Mitchell, David. The Thousand Autumns of Jacob De Zoet. Random House (New York: 2010).
A dense, rich novel of love not meant to be. Jacob, a young clerk with the Dutch East Indies Company in late 18th century Japan, becomes fascinated with the intelligent Miss Aibagawa, a local midwife whose facial scar has made her an outsider. Interestingly, Jacob isn’t her primary concern. Her point of view takes over when she’s exiled to a prison-like nunnery, from which Jacob would like to save her, but she looks to save herself. These characters stay with you, the prose is gorgeous, and the historical context is immersive and well-researched. We’re left with a resonant sense of the mark which a vivid experience can leave on a life.
For writers: In addition to the strengths already mentioned, writers should pay careful attention to the elasticity in the points of view here. Not only do they shift from one character to another – mostly in third person, sometimes in first – but even within a given point of view, there are shifts in closeness and tone. The central character of Jacob is rendered in third person, but the pov moves fluidly from more distant, ironic narration to close, free indirect style. For example, on the last page before Part Two, we are heartbreakingly close when Jacob realizes he loves Miss Aibagawa as he see her being taken away, and when he leaps the steps and opens his mouth to call out her name, but the last wry words belong to the narrator: “The well-oiled bolt slides home.”
Prose, Francine. Blue Angel. HarperCollins Publishers (New York: 2000).
In honor of International Women’s Day, Francine Prose is an author not to be missed. In Blue Angel, she takes on the point of view of a cynical, aging professor of creative writing in small New England college. Swenson hasn’t published a novel for years, and it’s been even longer since any of his students showed promise. When a pierced, tattooed student in his workshop reveals a rare talent for writing, he’s anxious to help, but also finds himself increasingly obsessed with her. Through a series of missteps, his secure life unravels, culminating in a disastrous sexual harassment hearing. Wickedly funny and fatalistic, and yet with compassion. For writers: Prose manages to be funny without diluting the tension, akin to Jonathan Franzen but less widely known, and makes us sympathize with someone we might condemn if the point of view were reversed. The story within a story by the talented student shows just how seductive good writing can be. Writers should also be sure to check out Prose’s pointed send-up of writers’ workshops – she perfectly captures how painful the bad ones can be.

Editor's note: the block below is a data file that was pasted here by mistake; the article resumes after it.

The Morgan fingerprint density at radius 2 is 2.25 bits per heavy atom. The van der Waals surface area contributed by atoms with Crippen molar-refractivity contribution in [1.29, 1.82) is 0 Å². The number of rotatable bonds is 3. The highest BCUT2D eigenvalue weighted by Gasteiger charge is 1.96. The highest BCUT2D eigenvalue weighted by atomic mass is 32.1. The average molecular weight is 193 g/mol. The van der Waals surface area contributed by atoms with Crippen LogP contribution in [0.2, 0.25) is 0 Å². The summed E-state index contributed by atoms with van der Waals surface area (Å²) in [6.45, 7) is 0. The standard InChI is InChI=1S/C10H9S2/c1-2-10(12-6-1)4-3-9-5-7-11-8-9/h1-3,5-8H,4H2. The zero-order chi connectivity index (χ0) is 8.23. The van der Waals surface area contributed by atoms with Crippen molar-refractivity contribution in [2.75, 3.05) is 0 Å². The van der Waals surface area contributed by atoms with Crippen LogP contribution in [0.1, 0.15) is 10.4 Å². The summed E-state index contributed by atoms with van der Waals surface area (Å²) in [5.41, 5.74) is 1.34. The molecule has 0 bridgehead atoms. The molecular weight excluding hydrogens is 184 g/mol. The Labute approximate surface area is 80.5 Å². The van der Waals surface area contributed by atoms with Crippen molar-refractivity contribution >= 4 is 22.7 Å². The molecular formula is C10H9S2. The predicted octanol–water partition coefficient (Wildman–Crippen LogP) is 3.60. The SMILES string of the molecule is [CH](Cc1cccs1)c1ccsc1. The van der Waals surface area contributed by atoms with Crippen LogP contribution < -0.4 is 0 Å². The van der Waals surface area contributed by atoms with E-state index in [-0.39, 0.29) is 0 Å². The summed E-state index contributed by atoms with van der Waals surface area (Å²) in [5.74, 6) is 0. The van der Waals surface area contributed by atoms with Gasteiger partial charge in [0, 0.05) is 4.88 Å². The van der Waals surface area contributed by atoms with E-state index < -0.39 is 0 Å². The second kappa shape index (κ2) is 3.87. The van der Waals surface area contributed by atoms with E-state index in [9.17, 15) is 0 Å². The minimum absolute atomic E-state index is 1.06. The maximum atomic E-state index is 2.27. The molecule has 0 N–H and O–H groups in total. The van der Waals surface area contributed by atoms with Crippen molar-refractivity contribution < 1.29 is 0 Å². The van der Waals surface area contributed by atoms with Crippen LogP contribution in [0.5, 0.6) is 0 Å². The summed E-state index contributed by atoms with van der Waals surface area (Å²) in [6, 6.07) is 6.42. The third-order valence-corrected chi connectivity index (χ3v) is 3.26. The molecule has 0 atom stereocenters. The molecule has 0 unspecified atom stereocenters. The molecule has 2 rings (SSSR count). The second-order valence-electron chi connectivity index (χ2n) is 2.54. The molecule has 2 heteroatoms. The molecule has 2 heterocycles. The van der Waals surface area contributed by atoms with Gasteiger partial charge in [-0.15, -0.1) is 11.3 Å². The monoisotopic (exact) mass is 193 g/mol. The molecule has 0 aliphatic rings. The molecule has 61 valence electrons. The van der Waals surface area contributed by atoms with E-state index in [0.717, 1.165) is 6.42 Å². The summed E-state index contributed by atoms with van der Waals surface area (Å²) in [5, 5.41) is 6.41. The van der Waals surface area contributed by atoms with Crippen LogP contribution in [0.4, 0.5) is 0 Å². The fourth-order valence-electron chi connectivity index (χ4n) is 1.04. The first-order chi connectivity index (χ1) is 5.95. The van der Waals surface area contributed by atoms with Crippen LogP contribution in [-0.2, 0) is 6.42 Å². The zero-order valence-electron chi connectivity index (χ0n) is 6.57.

Kidd, Sue Monk. The Secret Life of Bees. Penguin Books (New York: 2002).
Lily is haunted by the memory of shooting her mother by accident as a toddler. Her father is thwarted and cruel. When Lily’s black stand-in mother insults a vengeful racist during her attempt to register to vote, Lily springs them both. They escape to a town that holds the secret to her mother’s past, where they stay with three African-American beekeeping sisters and Lily learns about caring, and forgiving her mother and herself. For writers: I like how the author used the bees as an extended metaphor throughout the story. Bees foreshadow the early threats in the plot, but also become a part of what is nurtured by the end, reinforcing the theme of female power and giving the novel a distinctive frame, as well as its memorable title. The title’s allusion to the bees’ secret life invests the women here with one as well.